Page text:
Removing Coldwater Brook Pond from the State Heritage Fish List: A Bad Idea and a Bad Precedent
Coldwater Pond is a rare wild native brook trout pond in southern Maine. It is a “Principal Fishery” for brook trout with a unique set of regulations that includes being closed to ice fishing and the collection of baitfish, a short season that mimics northern wild trout waters (April 1 - September 30), an artificial lures only restriction, and an “Experimental” length limit of 6-12” with none over. Clearly someone thought this was a resource worth protecting.
Coldwater Pond was last stocked in 1967, or over 50 years ago. The brook trout fishery has persevered without the aid of stocking for a half a century, and in an area where life for wild brook trout is not easy. It is one of only roughly thirty Principal Fisheries for brook trout in Region A, and one of only four SHF waters. It deserves formal and binding protection from the use of live bait and stocking.
Unfortunately, Maine Department of Inland Fish and Wildlife has proposed removing Coldwater Brook Pond from the State Heritage Fish list. Their reason is that the water level has dropped and it is no longer a pond, a position that NFC and others do not agree with -- click here to read the Maine chapter of NFC testimony.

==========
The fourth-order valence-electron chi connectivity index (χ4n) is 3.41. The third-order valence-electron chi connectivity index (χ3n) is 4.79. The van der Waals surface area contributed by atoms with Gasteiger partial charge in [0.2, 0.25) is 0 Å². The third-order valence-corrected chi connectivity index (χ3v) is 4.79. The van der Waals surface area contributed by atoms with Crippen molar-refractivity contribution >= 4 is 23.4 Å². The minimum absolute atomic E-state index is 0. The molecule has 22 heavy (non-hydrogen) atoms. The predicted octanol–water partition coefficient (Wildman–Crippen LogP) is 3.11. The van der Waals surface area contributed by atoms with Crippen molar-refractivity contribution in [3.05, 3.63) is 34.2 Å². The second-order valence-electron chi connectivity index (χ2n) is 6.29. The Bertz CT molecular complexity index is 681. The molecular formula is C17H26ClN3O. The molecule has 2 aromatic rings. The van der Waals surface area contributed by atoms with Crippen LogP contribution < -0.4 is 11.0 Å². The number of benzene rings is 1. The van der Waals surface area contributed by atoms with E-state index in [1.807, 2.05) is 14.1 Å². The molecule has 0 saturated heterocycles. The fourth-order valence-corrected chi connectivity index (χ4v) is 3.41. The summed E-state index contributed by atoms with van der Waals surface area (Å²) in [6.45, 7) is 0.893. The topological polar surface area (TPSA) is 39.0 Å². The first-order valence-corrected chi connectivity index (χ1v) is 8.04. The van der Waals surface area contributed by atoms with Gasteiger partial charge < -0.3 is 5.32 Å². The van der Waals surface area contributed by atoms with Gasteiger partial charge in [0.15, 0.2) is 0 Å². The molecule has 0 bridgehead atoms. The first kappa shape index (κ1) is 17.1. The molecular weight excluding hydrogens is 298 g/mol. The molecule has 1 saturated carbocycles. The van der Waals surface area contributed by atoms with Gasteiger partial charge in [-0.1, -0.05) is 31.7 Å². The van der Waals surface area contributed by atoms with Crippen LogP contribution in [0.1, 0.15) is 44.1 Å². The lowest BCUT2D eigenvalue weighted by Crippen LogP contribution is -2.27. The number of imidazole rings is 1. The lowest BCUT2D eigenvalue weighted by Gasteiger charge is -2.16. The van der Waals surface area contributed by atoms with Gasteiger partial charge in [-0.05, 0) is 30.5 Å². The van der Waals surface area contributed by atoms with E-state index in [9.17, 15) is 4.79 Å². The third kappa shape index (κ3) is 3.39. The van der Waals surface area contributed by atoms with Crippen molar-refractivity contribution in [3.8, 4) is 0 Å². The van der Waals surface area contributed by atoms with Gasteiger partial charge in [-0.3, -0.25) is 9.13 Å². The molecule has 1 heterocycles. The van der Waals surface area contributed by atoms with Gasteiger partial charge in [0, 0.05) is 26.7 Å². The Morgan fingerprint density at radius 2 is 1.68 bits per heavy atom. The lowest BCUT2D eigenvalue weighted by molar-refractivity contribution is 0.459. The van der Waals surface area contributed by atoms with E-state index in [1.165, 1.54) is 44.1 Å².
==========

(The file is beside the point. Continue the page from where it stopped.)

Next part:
At the public hearing to discuss the proposal, several people spoke up against it and no one other than MDIFW supported it.
Here is what Maine Audubon had to say:
Here is what Maine TU had to say:
Here is what Sportsman's Alliance of Maine had to say:
And this comes from an individual:
While we do not know what the final decision will be, it is clear that the tide is against MDIFW on this one. Coldwater Brook Pond was pond when it was so named, it was a pond when the state issued it a MIDAS code, it was a pond when it was granted State Heritage Fish designation, and it is a pond today.
Rather than removing waters from the State Heritage Fish List, MDIFW should focus on adding waters. Wild native brook trout lakes and ponds are found primarily in Maine. To provide them with legal protection from stocking and live fish as bait is good management. To refuse to do so is not.
A few years ago the WIld Trout Working Group which none of us were part of, agreed to a compromise with MDIFW to change removing waters from the State Heritage Fish list from a Major Substantive Rule to a Routine Technical Rule. This allows for the removal of Coldwater Brook Pond without legislative approval which was required under the original law. NFC believes this was a mistake and if we lose Coldwater Brook Pond it will prove it was.